Environment

What is the structure of your practice (eg. Solo, group, Integrative, solely Holistic)?  How many support staff do you have?

Health & Harmony Animal Hospital is a new small animal practice, specializing in cats and dogs only.  We opened this October with two doctors, myself and my business partner, Dr. Evelyn Tannhof, and two support staff.  I practice Integrative Medicine and Dr. Tannhof practices Western medicine only.  Dr. Tannhof came from a mixed animal practice and brings her varied species experiences to the table.  At this time our support staff includes one patient care coordinator, Allyson Storts and one registered veterinary technician who is also our Practice Manager, Rob Smith RVT. 

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What is your physical practice environment?  

Our physical practice is very calm, using  greens and natural stones in our color palette.  We have various water features as well as calm spa music playing.  Dog beds offer some comfort for our canine patients in the waiting room; and we have a separate waiting area for our feline patients.  We are nestled in a small urban neighborhood with an abundant walking community, close to a park and 2 doors down from a local coffee shop.  Many clients walk to their pet visits.  It is a very open and accessible environment. 

What is a normal workday like for you?

Since we are so new, there is no such thing as a typical day.  We are very flexible at this point and go with whatever comes our way.  When we do have down time we are working on marketing, SOPs and other management details. 

What are your favorite tools (eg. Supplies, products, computers, etc)?  

My favorite tools are my acupuncture needles.  I use them often and always have remarkable results.  Anything from reducing a fever to stimulating appetite, and calming a stressed patient.

Inspiration

What provides you with inspiration in your practice life?

I am inspired everyday by the wonder of our patients.  Animals are amazing in how they love, protect, and are full of joy.  It never gets old.

What are your favorite conferences?  

I enjoy continuing education in all settings.  I love pretty much any topic!  Even if it is not in my area of interest, it is still invigorating to learn. 

Do you have any other professional activities?

 I work with many rescue groups as well as other non profits in the animal welfare arena.  I currently serve on two Boards.  Black and Orange Cat Foundation is an organization that I have been working closely with for 8 years.  They are here in central Ohio and do amazing work.  Their focus is on spay/neuter, however, they also do so much for injured and abandoned cats and dogs.  I also work with SOS (Shelter Outreach Services for Ohio). They are also a non profit who offers low cost spay/neuter, as well as support local shelters and rescue groups.  They are both amazing and do so much good for the people and for the animals in our community.  I’m proud to be a part of these great organizations.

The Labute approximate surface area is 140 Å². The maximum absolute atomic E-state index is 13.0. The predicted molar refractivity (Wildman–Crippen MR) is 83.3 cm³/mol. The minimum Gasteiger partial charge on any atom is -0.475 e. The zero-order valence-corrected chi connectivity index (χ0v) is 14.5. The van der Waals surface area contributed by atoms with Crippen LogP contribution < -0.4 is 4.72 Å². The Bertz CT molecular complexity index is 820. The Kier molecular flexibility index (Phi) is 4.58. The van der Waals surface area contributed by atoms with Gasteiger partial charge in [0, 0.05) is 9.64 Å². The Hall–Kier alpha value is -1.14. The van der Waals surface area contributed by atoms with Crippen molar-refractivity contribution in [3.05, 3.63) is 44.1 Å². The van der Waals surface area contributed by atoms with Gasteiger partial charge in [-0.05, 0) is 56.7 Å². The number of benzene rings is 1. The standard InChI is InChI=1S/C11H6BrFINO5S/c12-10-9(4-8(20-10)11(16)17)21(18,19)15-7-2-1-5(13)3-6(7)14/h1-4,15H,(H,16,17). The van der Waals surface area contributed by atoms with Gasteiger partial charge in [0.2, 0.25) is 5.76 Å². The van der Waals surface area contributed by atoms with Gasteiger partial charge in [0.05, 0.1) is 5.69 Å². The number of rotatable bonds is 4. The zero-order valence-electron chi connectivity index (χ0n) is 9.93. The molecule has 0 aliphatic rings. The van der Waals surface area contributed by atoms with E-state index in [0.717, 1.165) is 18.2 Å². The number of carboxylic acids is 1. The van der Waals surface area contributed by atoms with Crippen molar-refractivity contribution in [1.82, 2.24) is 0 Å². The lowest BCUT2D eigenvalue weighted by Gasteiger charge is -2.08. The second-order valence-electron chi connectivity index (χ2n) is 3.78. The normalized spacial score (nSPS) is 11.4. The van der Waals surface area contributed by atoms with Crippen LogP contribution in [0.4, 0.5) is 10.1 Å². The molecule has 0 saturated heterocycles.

drwesttreepose.jpg

Balance

How do you maintain balance between your professional activities and home life?

I am a Yogi!  Yoga helps me stay balanced, by serving as a time for me to quiet my mind and leave things when I need to leave them. Unknown to many, it is also a vigorous form of exercise so I feel energized to keep up the pace of running a practice!

What do you like to do away from the office?

I love Colorado and all that it has to offer.  I try and get there a couple times a year. When I am there I love to snowboard, hike, bike, do more yoga, and enjoy hot springs. 

The Future

What is the future of holistic veterinary medicine?

I feel that the future is looking pretty positive for Holistic Medicine and feel as if the demand is client driven.  Clients are asking for more options for their animal companions.  They like the idea of less invasive but effective options for treating their animals.  As for veterinarians, I think more are open to alternative medicine because it offers more tools in the tool box. 

Do you have any advice to those just starting out?

My advice for starting out would be to not get overwhelmed with all that is out there.  Start with what interests you the most.  Get a good handle on that area before you expand.  Make sure that wherever you decide to do your continuing education you have researched it well.  I studied TCVM at the Chi Institute in Florida.  I was thrilled the program there, but I did my research first and knew it was a perfect fit for me.

Are there any new developments in Medicine that excite you?